Oral health problems are more common in seniors. In fact, 25 percent of adults 60 or older don't have their natural teeth, according to the Centers for Disease Control and Prevention. In addition to seeing a dentist every six months, seniors can do a few things to improve their dental health:
"25 percent of older adults don't have their natural teeth."
1. Be mindful of medications
It is common for many seniors to take at least one or two medications a day. Unfortunately, some medicines, including pain medications and calcium channel blockers, lead to dry mouth, which can increase the risk of gum disease and tooth decay. Everyday Health recommends drinking more water, chewing sugarless gum and taking an artificial saliva product if the doctor can't switch the medication.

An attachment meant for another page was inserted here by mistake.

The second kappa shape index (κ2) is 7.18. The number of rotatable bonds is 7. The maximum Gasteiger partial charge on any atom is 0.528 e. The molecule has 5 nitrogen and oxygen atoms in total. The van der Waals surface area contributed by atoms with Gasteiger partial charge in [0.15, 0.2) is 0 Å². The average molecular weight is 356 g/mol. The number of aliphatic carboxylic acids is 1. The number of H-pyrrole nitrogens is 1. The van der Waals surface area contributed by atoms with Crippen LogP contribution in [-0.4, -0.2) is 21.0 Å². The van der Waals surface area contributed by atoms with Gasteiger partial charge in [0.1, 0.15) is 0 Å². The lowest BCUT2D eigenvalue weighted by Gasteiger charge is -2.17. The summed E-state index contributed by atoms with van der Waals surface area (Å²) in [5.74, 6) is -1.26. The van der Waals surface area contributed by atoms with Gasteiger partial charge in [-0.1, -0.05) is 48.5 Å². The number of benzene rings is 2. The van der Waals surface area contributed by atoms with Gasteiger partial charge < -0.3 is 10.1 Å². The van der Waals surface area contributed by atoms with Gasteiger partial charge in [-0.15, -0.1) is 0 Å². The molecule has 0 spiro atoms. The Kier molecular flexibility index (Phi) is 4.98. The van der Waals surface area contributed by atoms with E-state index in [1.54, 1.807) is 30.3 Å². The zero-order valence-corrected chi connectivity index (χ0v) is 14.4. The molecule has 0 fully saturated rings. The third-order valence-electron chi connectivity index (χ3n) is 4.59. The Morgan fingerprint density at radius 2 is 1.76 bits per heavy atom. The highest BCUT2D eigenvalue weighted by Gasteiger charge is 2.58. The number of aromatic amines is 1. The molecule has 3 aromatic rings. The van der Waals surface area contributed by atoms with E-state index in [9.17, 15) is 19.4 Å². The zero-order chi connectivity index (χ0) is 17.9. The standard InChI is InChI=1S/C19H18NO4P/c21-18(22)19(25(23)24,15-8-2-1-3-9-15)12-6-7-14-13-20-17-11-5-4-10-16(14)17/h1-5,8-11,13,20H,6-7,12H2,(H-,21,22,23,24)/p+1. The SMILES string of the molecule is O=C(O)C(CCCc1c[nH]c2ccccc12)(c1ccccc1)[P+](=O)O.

2. Use an electric toothbrush
An electric toothbrush moves fast and can get to hard-to-reach areas like the crevices and cracks in molars. This toothbrush also does most of the work, so seniors don't have to put as much effort into their oral hygiene routine. This is especially beneficial for seniors who suffer from diseases that affect their hands and wrists, such as carpal tunnel syndrome and arthritis.
3. Get poorly fitted dentures adjusted
Improperly fitting dentures can cause gum swelling, soreness and difficulty chewing. Seniors who suspect their dentures don't fit properly should talk to their dentist right away.